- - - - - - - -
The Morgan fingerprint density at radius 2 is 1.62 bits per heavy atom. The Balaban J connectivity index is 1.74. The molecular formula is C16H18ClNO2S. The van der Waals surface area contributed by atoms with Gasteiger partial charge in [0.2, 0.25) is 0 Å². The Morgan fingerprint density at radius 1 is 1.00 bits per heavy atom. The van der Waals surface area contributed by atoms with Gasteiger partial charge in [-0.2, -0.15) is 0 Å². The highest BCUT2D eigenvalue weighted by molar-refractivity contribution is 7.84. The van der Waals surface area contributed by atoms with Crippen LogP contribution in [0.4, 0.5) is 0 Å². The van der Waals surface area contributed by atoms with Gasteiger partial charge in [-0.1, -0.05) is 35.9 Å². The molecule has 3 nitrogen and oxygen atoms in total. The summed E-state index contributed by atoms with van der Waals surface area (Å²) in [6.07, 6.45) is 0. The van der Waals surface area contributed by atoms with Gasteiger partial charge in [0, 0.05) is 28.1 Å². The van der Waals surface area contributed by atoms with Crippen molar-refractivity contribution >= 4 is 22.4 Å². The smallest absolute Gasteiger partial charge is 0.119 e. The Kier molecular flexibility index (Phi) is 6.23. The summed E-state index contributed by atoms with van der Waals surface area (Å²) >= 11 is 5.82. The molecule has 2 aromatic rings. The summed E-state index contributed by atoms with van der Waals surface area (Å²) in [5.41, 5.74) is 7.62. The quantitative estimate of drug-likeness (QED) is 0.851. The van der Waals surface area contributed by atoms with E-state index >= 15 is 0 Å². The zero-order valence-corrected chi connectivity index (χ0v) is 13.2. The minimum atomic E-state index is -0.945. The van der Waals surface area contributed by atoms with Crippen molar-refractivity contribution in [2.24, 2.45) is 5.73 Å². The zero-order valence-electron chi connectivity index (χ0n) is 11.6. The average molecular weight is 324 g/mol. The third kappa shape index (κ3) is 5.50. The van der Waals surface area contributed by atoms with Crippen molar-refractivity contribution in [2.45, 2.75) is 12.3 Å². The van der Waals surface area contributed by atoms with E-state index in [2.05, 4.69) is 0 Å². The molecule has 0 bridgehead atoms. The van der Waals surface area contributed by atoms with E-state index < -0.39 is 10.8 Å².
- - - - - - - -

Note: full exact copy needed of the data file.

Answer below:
The Morgan fingerprint density at radius 2 is 1.62 bits per heavy atom. The Balaban J connectivity index is 1.74. The molecular formula is C16H18ClNO2S. The van der Waals surface area contributed by atoms with Gasteiger partial charge in [0.2, 0.25) is 0 Å². The Morgan fingerprint density at radius 1 is 1.00 bits per heavy atom. The van der Waals surface area contributed by atoms with Gasteiger partial charge in [-0.2, -0.15) is 0 Å². The highest BCUT2D eigenvalue weighted by molar-refractivity contribution is 7.84. The van der Waals surface area contributed by atoms with Crippen LogP contribution in [0.4, 0.5) is 0 Å². The van der Waals surface area contributed by atoms with Gasteiger partial charge in [-0.1, -0.05) is 35.9 Å². The molecule has 3 nitrogen and oxygen atoms in total. The summed E-state index contributed by atoms with van der Waals surface area (Å²) in [6.07, 6.45) is 0. The van der Waals surface area contributed by atoms with Gasteiger partial charge in [0, 0.05) is 28.1 Å². The van der Waals surface area contributed by atoms with Crippen molar-refractivity contribution >= 4 is 22.4 Å². The smallest absolute Gasteiger partial charge is 0.119 e. The Kier molecular flexibility index (Phi) is 6.23. The summed E-state index contributed by atoms with van der Waals surface area (Å²) >= 11 is 5.82. The molecule has 2 aromatic rings. The summed E-state index contributed by atoms with van der Waals surface area (Å²) in [5.41, 5.74) is 7.62. The quantitative estimate of drug-likeness (QED) is 0.851. The van der Waals surface area contributed by atoms with E-state index >= 15 is 0 Å². The zero-order valence-corrected chi connectivity index (χ0v) is 13.2. The minimum atomic E-state index is -0.945. The van der Waals surface area contributed by atoms with Crippen molar-refractivity contribution in [2.24, 2.45) is 5.73 Å². The zero-order valence-electron chi connectivity index (χ0n) is 11.6. The average molecular weight is 324 g/mol. The third kappa shape index (κ3) is 5.50. The van der Waals surface area contributed by atoms with Crippen molar-refractivity contribution in [2.45, 2.75) is 12.3 Å². The van der Waals surface area contributed by atoms with E-state index in [2.05, 4.69) is 0 Å². The molecule has 0 bridgehead atoms. The van der Waals surface area contributed by atoms with E-state index < -0.39 is 10.8 Å².